proposes closing records
, R-Cottontown, hopes to achieve with House Bill 9, but critics say it threatens an individual's right to access public records.
Lamberth, an attorney and former Sumner prosecutor, said keeping such records open to the public puts a bull's eye on the homes of handgun carriers for potential burglaries.
"Guns are one of the top items burglars are looking for when they break into your home," he
said thieves generally wait until people leave their homes to break in and go after their valuables, often looking for guns.
"I had a number of cases, where burglars admitted that's what they were looking for," Lamberth said, who worked in the Sumner County District Attorney's Office for eight years until he ran for the District 44 seat, which he was elected to in November.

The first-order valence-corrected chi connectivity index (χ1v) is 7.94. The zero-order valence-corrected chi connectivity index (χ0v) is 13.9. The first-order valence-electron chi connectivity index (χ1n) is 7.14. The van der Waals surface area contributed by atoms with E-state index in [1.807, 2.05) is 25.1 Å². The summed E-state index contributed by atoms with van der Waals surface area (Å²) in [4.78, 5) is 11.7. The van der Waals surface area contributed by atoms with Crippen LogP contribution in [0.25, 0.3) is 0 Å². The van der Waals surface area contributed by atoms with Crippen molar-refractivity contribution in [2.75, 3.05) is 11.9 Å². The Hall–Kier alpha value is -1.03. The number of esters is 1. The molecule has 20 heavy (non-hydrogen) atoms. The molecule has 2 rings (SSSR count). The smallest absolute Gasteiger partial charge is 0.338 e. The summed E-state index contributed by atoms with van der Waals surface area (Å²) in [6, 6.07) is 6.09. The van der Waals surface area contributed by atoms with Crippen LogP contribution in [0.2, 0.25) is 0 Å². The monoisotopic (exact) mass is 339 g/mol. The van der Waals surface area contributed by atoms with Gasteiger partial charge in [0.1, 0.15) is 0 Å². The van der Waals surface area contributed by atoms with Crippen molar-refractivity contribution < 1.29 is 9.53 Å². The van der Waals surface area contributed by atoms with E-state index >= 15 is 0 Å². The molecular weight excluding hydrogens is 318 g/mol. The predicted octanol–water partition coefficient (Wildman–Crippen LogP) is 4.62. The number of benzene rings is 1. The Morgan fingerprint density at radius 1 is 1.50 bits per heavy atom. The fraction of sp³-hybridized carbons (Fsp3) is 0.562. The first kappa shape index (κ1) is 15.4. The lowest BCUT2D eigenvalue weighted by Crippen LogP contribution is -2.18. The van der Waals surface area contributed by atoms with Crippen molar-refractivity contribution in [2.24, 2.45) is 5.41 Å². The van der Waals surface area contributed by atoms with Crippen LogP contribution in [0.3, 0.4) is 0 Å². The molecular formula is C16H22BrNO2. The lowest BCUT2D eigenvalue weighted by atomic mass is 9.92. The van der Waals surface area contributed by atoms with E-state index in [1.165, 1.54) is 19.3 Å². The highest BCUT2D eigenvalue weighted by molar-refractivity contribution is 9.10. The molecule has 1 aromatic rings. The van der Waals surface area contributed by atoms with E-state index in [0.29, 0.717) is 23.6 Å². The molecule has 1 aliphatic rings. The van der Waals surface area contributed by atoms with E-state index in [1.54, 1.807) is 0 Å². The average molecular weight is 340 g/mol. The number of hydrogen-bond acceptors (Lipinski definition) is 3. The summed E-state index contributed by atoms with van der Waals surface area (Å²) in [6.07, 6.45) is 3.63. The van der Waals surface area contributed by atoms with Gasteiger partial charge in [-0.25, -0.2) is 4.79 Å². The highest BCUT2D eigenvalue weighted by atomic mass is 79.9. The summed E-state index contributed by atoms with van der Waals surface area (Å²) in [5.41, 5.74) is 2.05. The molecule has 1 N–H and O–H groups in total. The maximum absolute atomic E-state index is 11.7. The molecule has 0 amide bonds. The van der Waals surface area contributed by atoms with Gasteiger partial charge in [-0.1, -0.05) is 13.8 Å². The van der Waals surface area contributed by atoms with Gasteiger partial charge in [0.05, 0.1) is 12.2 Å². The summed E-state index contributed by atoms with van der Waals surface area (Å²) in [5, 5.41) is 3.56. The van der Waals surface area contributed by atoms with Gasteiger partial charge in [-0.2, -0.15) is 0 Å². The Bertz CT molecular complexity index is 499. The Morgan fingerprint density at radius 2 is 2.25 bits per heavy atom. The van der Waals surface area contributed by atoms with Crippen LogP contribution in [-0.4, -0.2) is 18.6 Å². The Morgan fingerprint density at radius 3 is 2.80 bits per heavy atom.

, who claims to be a strong advocate of transparent government, said he
would open records to law enforcement and possibly other organizations as long as the private information, such as home addresses, of handgun carriers remained protected.
"I don't want someone who is a felon, mentally disturbed or has been convicted of a domestic assault to have a gun," he
"I see this bill as filed as a starting point, and I'm open to discussion.
This is why I filed the bill this early."
filed the legislation after a The Journal News
of White Plains, N.Y., published maps with the home addresses of New York residents with handgun permits following the mass shooting of 20 children and six adults at Sandy Hook Elementary School
in Newtown, Conn., on Dec. 14.
While the newspaper eventually removed the data, the possibility that a similar scenario could play out in Tennessee prompted at least one local resident to call Lamberth
"The criminal could zoom in on a house on their phone," he
bill has a better chance to pass this time around because improved technology now presents a higher threat for records leaking into wrong hands.